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What are developmental delays?

A developmental disorder/delay is any functional change that is different from how a child (or adult) should normally be able to function. These changes often impact children emotionally, socially, physically, and behaviorally in addition to how they move and feel.

Common Signs that Indicate a Developmental Imbalance:

  • Dizziness/Vertigo
  • ADHD
  • OCD
  • Autism
  • Dyslexia
  • Outbursts
  • Bed wetting
  • Fidgeting
  • Clumsiness
  • Digestive Issues
  • Reading issues
  • Poor handwriting
  • Anxiety
  • Depression
  • Immune challenges
  • Speech issues
  • Poor balance
  • Poor coordination

What are developmental delays?

A developmental disorder/delay is any functional change that is different from how a child (or adult) should normally be able to function. These changes often impact children emotionally, socially, physically, and behaviorally in addition to how they move and feel.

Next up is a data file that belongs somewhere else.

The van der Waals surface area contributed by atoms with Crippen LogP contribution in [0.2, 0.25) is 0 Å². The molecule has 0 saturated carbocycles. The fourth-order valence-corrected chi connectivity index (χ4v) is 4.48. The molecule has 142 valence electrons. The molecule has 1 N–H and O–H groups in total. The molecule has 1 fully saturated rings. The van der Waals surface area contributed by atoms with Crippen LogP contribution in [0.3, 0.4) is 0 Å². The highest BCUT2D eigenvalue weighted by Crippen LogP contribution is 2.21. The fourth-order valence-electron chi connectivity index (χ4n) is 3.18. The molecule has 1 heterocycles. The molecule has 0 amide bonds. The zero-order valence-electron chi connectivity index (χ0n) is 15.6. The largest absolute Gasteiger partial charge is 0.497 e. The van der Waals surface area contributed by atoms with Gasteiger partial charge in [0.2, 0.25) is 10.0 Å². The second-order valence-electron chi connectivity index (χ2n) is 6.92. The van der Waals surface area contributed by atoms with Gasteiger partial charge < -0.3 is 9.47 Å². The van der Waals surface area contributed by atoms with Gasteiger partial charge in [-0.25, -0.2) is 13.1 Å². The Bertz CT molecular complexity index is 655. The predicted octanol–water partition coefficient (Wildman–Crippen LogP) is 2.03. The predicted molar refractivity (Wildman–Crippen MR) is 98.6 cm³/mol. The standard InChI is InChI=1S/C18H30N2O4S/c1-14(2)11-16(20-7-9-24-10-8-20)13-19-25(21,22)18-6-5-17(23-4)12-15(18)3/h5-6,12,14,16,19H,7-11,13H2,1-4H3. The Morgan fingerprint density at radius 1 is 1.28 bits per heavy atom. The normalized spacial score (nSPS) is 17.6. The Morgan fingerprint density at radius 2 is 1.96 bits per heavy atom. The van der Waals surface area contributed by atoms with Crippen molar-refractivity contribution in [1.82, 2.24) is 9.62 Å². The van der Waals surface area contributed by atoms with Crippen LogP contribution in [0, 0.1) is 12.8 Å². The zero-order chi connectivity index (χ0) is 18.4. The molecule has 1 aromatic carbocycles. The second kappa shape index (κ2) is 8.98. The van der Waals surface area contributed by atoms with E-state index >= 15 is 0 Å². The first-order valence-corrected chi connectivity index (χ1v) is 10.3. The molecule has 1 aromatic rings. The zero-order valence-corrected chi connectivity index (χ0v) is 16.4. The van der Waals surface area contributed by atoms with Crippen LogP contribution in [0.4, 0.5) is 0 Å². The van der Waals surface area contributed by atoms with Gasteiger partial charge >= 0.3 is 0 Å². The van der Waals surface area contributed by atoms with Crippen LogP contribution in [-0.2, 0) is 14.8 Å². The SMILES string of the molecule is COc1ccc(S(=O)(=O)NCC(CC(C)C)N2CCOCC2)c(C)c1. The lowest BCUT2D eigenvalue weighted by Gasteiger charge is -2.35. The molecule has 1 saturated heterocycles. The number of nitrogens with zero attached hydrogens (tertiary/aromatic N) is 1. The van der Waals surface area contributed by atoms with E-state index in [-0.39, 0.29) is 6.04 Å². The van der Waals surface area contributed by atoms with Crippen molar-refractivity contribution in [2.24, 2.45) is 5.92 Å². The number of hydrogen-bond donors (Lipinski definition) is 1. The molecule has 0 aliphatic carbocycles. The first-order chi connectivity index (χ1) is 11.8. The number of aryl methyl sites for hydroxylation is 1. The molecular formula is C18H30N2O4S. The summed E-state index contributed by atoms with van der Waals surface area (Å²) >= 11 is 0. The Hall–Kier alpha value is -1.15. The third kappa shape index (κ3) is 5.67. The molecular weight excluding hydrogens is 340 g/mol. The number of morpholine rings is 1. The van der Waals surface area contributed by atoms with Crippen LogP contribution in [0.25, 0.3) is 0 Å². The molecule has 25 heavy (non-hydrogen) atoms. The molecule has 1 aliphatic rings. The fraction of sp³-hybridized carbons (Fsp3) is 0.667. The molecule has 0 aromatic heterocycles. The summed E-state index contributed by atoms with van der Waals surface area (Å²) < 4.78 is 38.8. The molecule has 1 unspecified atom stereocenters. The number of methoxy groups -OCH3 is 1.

Common Signs that Indicate a Developmental Imbalance:

  • Dizziness/Vertigo
  • ADHD
  • OCD
  • Autism
  • Dyslexia
  • Outbursts
  • Bed wetting
  • Fidgeting
  • Clumsiness
  • Digestive Issues
  • Reading issues
  • Poor handwriting
  • Anxiety
  • Depression
  • Immune challenges
  • Speech issues
  • Poor balance
  • Poor coordination

What are primitive reflexes?

Most parents have never heard of primitive reflexes. That is because they are often checked at the first few well-baby visits. However, few health professionals make sure they go away at the appropriate time (usually after 6-12 months of life). Primitive reflexes need to be evaluated in all infants and children because they are an indicator of how well the brain and body have developed and made early connections.